This paper describes and analyses tendencies in recent urbanization projects and their relationships with the water in Shanghai, China, especially regarding the functionality of new public spaces, but also regarding ecological, socio-economical, and sociocultural values, and flood risk measures. Illustrated with three cases, these changing relationships are conceptualized by resorting to insights from the field of Sustainability Transitions. In this field, scholars investigate major shifts toward sustainable socio-technical systems of production and consumption. The study of socio-technical transitions to sustainable urban development draws on a wide range of theories and lines of thought (such as neo-institutional theory, evolutionary economics and science and technology studies) and a variety of frameworks and approaches (such as the multi-level perspective, strategic niche management and transition management) to express how promising visions of a sustainable future and attractive urban realities – for example living along the waterside – can be translated into experimental development projects and how these can be empowered in order to transform the unsustainable current order.2 To investigate the promises and realities of urban waterfront projects, three core concepts from the Sustainability Transitions field will serve as “sensitizing concepts” for the empirical analysis and structuration of the argumentation.3 These concepts are: (1) expectations, (2) socio-technical experimentation and (3) innovation journeys, which I proceed to explain below.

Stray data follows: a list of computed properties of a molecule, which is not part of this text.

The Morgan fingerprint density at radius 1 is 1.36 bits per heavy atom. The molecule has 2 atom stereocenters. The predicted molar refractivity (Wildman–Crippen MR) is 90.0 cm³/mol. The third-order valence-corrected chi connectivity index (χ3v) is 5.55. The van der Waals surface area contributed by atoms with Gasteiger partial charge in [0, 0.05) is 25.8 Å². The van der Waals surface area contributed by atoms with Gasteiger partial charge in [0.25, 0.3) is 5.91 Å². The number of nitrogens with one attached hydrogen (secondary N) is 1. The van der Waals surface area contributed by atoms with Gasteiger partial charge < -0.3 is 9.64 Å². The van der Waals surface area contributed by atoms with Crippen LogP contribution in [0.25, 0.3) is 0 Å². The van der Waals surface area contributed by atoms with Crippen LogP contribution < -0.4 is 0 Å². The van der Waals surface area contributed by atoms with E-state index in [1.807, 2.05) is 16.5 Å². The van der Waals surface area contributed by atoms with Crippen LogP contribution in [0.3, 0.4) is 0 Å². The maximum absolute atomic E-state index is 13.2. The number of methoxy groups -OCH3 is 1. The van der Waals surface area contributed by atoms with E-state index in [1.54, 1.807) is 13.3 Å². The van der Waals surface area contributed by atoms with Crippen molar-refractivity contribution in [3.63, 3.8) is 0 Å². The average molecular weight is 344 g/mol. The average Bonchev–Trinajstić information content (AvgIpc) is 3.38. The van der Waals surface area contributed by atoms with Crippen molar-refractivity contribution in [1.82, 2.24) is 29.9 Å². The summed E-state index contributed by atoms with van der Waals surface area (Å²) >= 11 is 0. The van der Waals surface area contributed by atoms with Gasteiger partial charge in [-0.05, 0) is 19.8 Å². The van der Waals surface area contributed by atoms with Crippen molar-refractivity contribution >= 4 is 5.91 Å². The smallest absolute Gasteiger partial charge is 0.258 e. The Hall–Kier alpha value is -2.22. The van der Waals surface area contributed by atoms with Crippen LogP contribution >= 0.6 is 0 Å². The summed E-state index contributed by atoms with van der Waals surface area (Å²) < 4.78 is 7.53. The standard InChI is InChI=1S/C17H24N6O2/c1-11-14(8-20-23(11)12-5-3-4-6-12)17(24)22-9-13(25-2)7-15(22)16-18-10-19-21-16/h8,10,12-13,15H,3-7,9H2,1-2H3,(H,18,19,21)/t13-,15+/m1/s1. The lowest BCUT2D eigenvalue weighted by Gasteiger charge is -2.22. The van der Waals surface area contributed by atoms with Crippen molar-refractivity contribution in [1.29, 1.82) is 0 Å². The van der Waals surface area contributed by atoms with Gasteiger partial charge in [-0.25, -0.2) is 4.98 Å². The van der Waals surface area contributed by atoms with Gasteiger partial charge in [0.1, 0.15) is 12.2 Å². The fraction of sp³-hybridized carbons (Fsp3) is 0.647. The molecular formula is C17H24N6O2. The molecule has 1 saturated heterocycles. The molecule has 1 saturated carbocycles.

To investigate how actors use appealing visions of the future in their urban development projects, scholars from the field of Sustainability Transitions often use expectations as a concept. Expectations can be defined as “statements about the future – uttered or inscribed in texts or materials – that circulate.”4 The idea that they circulate is important, because they are not merely descriptive statements, but they are especially “performative,” which means that they help to create a new reality by providing heuristic guidance5, by coordinating roles and activities amongst actors6 and by legitimizing certain investments.7 Expectation is one of the key processes in facilitating sustainable innovation journeys, and to do this successfully, expectations should be robust (shared by multiple actors), specific (if expectations are too general they do not give guidance), and of high-quality.8